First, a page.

What Type Of Milk Is Best For Latte Art?

Vietnamese Coffee Exporter
milk is best for latte art

What type of milk is best for latte art? Globally, milk-based coffee drinks such as flat whites, lattes, and cappuccinos are immensely popular, with cow’s milk being the core ingredient in about 91% of coffee beverages in 2020. However, there’s a noticeable shift towards plant-based alternatives gaining ground.

The allure of these beverages isn’t just in their creamy richness or inherent sweetness; it’s also the visual and sensory delight of latte art. The intricate designs rendered in velvety microfoam not only enhance the visual charm but also elevate the overall enjoyment of the drink.

Yet, the burgeoning variety of available milks, especially plant-based varieties, presents a conundrum for both baristas and consumers alike: determining which milks can achieve the best latte art. To demystify this, I engaged with three seasoned coffee experts. Their insights are forthcoming.

The Role of Milk Coffee and the Artistry of Latte Design

The Purpose of Milk Coffee

Across the globe, milk—especially from cows—constitutes a dietary mainstay, with an estimated 270 million dairy cows producing milk for human consumption. In contrast, some cultures exhibit a preference for plant-based milks, such as soy.

Milk is commonly added to coffee, whether it’s brewed as espresso or through other methods, for a multitude of reasons. Primarily, milk serves to counterbalance the inherent bitterness that many associate with coffee, transforming it into a sweeter, milder drink. Beyond altering the flavor profile, milk enriches the beverage’s texture, lending it a smoother, more rounded mouthfeel.

This textural enhancement becomes especially pronounced with steamed milk, which yields a luxurious microfoam capable of being sculpted into latte art.

The Appeal of Latte Art

Alessandro Zengiaro, Technical Lead at Assembly Coffee and Volcano Coffee Works in London, UK, illuminates the allure of latte art in the coffee experience. “Just as a visually appealing dish can elevate the dining experience, so too does latte art enhance the enjoyment of coffee,” he observes.

milk is best for latte art

Research published in The Journal of Sensory Studies indicates that customers are often willing to pay up to 13% more for coffee adorned with high-quality latte art, and they do so with satisfaction.

Zengiaro also notes the dual benefits of latte art, highlighting that it’s not just customers who take pleasure in these designs. “Pouring latte art is enjoyable for baristas and serves as a platform to showcase their expertise,” he says. “Competitions and events like latte art throwdowns foster community engagement and skill demonstration within the coffee industry. It was, in fact, a driving force behind my own practice with latte art.”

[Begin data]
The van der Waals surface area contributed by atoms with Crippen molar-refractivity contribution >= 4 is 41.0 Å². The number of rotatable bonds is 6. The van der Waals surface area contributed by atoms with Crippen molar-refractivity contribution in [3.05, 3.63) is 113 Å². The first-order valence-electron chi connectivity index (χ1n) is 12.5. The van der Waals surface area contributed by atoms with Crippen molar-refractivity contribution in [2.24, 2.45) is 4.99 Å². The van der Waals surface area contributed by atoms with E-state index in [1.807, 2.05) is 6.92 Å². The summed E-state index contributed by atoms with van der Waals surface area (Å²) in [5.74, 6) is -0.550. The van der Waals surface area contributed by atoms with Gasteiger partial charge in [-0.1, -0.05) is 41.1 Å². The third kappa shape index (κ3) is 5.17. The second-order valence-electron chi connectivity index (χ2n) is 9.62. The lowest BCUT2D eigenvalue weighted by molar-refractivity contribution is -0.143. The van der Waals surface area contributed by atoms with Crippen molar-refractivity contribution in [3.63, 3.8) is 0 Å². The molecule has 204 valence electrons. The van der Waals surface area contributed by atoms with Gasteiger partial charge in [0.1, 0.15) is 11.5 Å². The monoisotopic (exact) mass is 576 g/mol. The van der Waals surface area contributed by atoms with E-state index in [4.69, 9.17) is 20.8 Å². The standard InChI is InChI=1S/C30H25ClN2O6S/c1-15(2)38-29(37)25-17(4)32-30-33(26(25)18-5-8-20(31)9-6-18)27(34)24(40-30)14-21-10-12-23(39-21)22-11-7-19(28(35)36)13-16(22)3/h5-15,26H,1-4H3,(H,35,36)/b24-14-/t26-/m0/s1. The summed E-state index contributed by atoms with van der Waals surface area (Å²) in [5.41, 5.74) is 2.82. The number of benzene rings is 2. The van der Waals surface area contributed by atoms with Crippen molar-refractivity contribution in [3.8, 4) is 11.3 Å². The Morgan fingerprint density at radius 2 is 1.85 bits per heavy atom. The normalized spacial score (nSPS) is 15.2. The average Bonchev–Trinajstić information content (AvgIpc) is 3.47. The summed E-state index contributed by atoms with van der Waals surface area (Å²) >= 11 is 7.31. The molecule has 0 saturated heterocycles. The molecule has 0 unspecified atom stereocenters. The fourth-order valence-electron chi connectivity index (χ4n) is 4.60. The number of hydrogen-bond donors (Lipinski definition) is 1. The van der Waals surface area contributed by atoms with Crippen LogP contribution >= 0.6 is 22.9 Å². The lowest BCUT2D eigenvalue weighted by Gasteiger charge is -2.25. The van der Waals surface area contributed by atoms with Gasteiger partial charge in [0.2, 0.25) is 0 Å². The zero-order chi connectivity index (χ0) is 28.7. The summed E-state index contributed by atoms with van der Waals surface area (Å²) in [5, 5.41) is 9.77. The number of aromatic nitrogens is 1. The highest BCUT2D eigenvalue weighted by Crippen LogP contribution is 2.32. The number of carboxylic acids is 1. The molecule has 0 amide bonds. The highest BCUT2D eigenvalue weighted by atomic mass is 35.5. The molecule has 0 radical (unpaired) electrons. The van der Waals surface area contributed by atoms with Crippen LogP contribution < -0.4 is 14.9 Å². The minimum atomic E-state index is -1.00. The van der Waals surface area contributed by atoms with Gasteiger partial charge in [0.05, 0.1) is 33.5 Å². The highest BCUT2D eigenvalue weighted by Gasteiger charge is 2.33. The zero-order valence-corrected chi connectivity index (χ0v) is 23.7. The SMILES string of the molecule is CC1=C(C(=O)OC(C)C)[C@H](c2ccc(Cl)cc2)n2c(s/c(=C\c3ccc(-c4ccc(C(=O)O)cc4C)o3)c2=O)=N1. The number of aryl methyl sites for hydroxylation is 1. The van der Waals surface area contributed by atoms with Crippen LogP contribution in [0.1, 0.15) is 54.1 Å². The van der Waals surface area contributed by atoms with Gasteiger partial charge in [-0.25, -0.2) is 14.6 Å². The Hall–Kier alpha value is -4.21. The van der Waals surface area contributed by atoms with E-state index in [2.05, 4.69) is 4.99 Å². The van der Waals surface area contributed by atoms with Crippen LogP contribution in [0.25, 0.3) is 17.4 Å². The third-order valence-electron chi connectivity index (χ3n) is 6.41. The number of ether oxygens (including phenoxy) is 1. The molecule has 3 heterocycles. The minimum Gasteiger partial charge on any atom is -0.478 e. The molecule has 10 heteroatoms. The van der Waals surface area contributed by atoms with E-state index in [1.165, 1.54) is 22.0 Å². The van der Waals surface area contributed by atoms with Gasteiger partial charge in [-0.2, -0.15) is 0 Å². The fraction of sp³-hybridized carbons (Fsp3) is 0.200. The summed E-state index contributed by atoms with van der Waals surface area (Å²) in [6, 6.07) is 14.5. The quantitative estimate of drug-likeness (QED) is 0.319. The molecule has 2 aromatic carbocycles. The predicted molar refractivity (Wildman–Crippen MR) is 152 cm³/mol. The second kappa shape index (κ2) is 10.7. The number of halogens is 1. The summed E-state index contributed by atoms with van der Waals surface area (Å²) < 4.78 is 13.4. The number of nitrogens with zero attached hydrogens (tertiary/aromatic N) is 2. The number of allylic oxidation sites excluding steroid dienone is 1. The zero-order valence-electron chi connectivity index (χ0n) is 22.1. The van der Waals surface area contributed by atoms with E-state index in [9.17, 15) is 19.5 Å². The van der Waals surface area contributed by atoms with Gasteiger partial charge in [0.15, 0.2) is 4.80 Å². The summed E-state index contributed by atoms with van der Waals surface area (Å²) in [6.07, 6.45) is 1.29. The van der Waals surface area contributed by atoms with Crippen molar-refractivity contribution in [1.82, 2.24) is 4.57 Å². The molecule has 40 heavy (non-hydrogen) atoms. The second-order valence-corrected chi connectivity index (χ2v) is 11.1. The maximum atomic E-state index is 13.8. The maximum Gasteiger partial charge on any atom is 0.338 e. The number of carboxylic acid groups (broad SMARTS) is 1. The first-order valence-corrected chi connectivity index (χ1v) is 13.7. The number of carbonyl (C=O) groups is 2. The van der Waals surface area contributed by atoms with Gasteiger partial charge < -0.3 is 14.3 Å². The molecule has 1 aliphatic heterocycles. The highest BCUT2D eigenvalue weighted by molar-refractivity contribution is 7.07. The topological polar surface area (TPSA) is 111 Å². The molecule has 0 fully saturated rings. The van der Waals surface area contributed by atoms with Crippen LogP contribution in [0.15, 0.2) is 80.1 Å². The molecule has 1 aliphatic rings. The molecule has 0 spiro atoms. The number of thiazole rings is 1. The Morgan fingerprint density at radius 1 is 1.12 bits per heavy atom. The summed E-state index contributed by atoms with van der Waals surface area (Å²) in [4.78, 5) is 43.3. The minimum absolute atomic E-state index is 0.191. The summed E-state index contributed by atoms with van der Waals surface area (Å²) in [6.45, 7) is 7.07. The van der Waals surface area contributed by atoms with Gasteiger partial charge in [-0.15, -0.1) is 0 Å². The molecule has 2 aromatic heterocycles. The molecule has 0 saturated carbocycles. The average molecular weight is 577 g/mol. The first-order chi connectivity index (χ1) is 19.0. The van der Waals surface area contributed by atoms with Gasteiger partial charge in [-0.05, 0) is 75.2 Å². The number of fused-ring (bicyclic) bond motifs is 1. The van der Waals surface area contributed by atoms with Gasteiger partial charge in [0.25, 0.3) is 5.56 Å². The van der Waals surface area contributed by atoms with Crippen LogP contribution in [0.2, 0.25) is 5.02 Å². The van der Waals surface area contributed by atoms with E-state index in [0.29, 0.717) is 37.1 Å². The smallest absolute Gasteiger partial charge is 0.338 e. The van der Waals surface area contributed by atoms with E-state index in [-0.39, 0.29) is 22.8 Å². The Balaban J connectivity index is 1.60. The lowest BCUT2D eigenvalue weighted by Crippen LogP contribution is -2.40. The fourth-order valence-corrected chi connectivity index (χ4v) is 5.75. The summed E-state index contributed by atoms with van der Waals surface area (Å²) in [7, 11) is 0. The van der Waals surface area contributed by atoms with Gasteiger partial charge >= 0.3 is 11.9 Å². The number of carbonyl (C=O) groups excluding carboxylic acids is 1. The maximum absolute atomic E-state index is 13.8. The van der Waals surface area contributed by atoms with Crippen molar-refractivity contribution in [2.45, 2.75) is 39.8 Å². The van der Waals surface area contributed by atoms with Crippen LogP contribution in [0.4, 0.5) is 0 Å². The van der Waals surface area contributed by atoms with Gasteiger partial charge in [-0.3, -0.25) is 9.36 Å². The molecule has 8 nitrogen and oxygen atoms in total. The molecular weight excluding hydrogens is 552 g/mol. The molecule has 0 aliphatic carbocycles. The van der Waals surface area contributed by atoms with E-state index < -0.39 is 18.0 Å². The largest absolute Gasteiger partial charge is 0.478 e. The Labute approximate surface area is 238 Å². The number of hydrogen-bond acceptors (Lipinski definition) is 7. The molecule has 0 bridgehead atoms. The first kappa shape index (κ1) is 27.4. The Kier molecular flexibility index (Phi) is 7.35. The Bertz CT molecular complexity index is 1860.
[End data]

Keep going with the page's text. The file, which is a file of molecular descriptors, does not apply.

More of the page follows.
Alexander Ntatsos, a two-time Swedish Latte Art Champion and owner of Splash Coffee Company in Stockholm, Sweden, speaks to the creative potential within latte art. “There’s a vast array of techniques for budding baristas to master, accelerating their skill development,” he explains. “Years ago, it took me about four years to perfect a heart, but now, with just a day of training, newcomers can learn to pour rosettas and tulips, and soon after, even more intricate patterns.”

The Emergence of Plant Milks in the Coffee Scene

Although dairy milk continues to dominate the coffee scene in many nations, the tide has been turning toward plant-based alternatives. In 2022 alone, the retail sales of plant milks soared by 6%, hitting a notable $19.1 billion globally.

The shift towards plant milks springs from various motivations. These alternatives accommodate dietary restrictions, such as lactose intolerance, and ethical choices, including veganism. Furthermore, plant milks often boast a lower environmental impact, presenting a more sustainable option compared to traditional cow’s milk.

The specialty coffee industry’s perception of plant milks has been evolving, particularly within competitive circles. Oat milk has been integrated into coffee shops for years, yet it wasn’t until 2019 that Canadian Barista Championship contestant Cristian Tellez made waves by using Minor Figures oat milk in his routine—a choice that controversially led to no points for his milk beverage.